Wednesday, May 25, 2016

The Most Holy Body and Blood of Christ

This Sunday we commemorate the Most Holy Body and Blood of Christ.  And for this occasion I thought I’d bring out another solid argument on the Real Presence of our Lord in the Eucharist.

In today’s second reading we find Paul reciting what he was told about Jesus’ words at the Last Supper but what you don’t hear is the explanation on why this is not a mere symbolic remembrance.  At the end of today’s reading, the very next verse and following we find Paul stating: 

Whoever, therefore, eats the bread or drinks the cup of the Lord in an unworthy manner will be guilty of profaning the body and blood of the Lord.  Let a man examine himself, and so eat of the bread and drink of the cup.  For anyone who eats and drinks without discerning the body eats and drinks judgment upon himself.  That is why many of you are weak and ill, and some have died.” (1 Cor 11:27-30)

The clue that precludes a mere symbolic understanding of the Eucharist is St. Paul’s usage of “guilty of blood,” which is a figure of speech connoting murder (Nm 35:27; Ez 35:6).  One incurs the “guilt of blood” only if the victim is present in person.  If someone fires a gun at a picture of the President of the United States, that person is not guilty of the President’s blood.  But if someone actually shoots the President, then that person is guilty of the President’s blood.

St. Paul says that we are guilty of Jesus’ blood if we partake of the Eucharist unworthily.  Therefore, we cannot conclude that St. Paul understood the Eucharist to be a mere symbol.  He must mean the Eucharist is Jesus present in person, with his body, blood, soul, and divinity.

And lastly, There are several other ways Jesus could have more clearly indicated that His words of institution (This is my body, this is my blood) was symbolism if He had wished to do so.  Aramaic [Jesus’ native language] has around three-dozen words that can mean ‘represents.’  That’s why Paul warns us that we are to discern the body (if we partake in an unworthy manner, then we are guilty of the blood of Christ.  Now, how can we ‘discern’ the body if it’s merely a symbol?  We can’t!  We are to discern the body in the Eucharist because the Eucharist IS the body.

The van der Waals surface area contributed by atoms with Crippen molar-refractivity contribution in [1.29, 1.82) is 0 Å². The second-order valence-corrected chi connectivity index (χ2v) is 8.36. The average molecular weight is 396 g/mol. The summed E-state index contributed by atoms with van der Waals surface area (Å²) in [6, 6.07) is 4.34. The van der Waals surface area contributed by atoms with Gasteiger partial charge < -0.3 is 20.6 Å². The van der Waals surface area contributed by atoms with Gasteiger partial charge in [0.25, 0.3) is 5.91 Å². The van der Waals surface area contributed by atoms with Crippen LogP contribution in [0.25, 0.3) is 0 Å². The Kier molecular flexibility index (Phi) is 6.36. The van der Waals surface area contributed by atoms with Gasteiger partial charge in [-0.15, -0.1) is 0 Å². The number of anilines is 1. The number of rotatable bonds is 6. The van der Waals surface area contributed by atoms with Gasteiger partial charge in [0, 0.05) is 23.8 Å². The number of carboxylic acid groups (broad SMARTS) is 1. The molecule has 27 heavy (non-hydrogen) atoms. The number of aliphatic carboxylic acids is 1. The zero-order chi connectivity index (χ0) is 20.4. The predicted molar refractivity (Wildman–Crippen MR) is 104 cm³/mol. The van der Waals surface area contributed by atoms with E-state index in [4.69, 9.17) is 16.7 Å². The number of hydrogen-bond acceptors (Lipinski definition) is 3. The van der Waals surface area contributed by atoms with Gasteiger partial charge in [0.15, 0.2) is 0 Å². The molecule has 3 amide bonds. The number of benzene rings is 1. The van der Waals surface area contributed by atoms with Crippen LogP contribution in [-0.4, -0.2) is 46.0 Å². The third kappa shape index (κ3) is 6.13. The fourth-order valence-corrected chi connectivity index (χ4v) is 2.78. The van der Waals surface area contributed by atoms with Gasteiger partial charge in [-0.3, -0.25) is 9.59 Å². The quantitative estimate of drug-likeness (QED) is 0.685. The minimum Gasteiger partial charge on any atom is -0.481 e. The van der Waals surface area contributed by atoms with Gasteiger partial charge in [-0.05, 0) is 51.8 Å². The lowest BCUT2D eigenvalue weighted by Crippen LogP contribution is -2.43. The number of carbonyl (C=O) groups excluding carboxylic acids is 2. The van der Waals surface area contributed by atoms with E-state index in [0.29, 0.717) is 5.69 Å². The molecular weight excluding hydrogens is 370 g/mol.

God Bless

Adapted from a Catholic Answers Newsletter

Thursday, May 12, 2016

The First and the Last

After some contemplation of last Sundays Mass Readings I felt the Holy Spirit guiding me to talk about the Divinity of Jesus.  This feeling came to me when I read the Scripture readings and fell on the passage of John describing the voice that said to him: “Behold, I am coming soon. I bring with me recompense I will give to each according to his deeds.  I am the Alpha and the Omega, the first and the last, the beginning ant the end.”


One sentence later we find out that Jesus is the one speaking here but I’ve already heard from those who do not believe Jesus to be God that the one speaking was God the Father and that Jesus began speaking later.  Context is pretty plain that it is indeed Jesus speaking about being the Alpha and the Omega, the first and the last but since this verse isn’t convincing for some, I thought I’d bring out some other verses that are a little clearer on this.


First, we know with certainty that the Lord God is the first and the last because the Old Testament explains this explicitly.  Isaiah 44, verse 6 tells us: “Thus says the Lord, the King of Israel and his Redeemer, the Lord of hosts: “I am the first and I am the last; besides me there is no god.”


God also describes Himself as the Alpha and Omega in the first chapter of Revelation when He says: “I am the Alpha and the Omega,” says the Lord God, who is and who was and who is to come, the Almighty.” (Rev 1:8)  So, it’s established that God is the Alpha and the Omega.  And earlier in Isaiah we see that God describes Himself as the first and the last.  The New Testament being written in Greek, the idea of ‘the first and the last’ is expressed using the first and last letters of the Greek alphabet, alpha and omega. 


So, does Jesus call himself the first and the last to describe himself as God?  In fact, He does.  In the Book of Revelation the Apostle John writes: “When I saw him, I fell at his feet as though dead. Then he placed his right hand on me and said: “Do not be afraid. I am the First and the Last. I am the Living One; I was dead, and now look, I am alive for ever and ever! And I hold the keys of death and Hades.


Do you see it?  God is the First and the Last and here the one calling Himself the ‘First and the Last’ also says in the same breath that he once was dead but now is alive for ever and ever.  The only one that can claim this title is God, and yet Jesus is also the only one who can say that he once was dead but is alive once again.  Therefore since Jesus describes Himself by a title that only God can have tells us that Jesus, right here in Scripture, declares Himself to be God.


God Bless